Dolwani credits Global Motorsports Group (GMG) for the car’s well synthesized build and top notch maintenance, as well as the three previous owners for making mostly smart moves and not ruining it. You won’t tempt Dolwani with talk of GT2 RSS, GT3S, 911Rs or 992s – he’s happy with his car just the way it is, and now has it right where he wants it. “I think of it as a canvas that’s been painted on by four different artists and somehow our visions all came together very harmoniously.” His goal was to increase his car’s performance over a stock 996 Turbo in every measurable parameter, without ruining it as a semi daily or weekend trip driver. “It’s great on the track, but I didn’t want a racecar that punishes me on the freeway.” Sounds like a guy who not only has what he wants, but wants what he has. PW
The ride quality remains on the firm side of supple
The stand out visual feature of Ravi Dolwani’s 996 Turbo is, of course, its eyepopping Minerva Blue paintwork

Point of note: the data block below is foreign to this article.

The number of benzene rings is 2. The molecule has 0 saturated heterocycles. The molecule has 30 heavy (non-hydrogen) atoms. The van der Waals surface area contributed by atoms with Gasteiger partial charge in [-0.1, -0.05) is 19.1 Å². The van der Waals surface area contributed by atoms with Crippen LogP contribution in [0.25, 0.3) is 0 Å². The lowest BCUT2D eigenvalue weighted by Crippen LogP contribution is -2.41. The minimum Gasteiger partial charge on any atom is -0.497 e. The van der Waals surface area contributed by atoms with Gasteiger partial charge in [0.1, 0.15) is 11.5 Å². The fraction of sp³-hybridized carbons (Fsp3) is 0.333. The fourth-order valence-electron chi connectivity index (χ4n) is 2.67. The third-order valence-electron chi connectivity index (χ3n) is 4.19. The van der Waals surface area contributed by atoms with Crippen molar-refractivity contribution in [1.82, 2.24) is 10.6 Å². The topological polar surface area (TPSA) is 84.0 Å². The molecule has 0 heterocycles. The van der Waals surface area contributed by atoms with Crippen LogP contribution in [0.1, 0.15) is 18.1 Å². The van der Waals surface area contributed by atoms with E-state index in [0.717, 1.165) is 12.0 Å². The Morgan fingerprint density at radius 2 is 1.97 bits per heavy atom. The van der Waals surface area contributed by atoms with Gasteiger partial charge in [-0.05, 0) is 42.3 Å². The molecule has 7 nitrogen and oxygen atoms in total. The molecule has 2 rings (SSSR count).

An example of CSF’S Porsche radiator range. Ultra high quality, with enhanced cooling capability. Shame to hide it away really
CSF Radiators’ main man, Ravi Dolwani. You’d be smiling, too, with a 996 Turbo like his!
Cooling solutions from CSF. Uprated radiators with specially shaped cooling fins, plus central radiators for extra cooling capability
The lowdown. Ravi’s 996 Turbo sits just right. Styling is kind of a cross between 996 Turbo S and 996 GT2
GMG installed rear cage is painted in Minerva Blue to match the exterior. Also supports the remote Moton damper reservoirs. Right: Ravi is considering replacing the walnut trim with carbon-fibre
It’s a street machine, not a track weapon, so it retains a level of street compliance
Left: Ruf five-spoke wheel is one of the all time great alloy wheel designs. Below: Engine looks externally stock, but there’s enough going on out of sight to boost power to 515bhp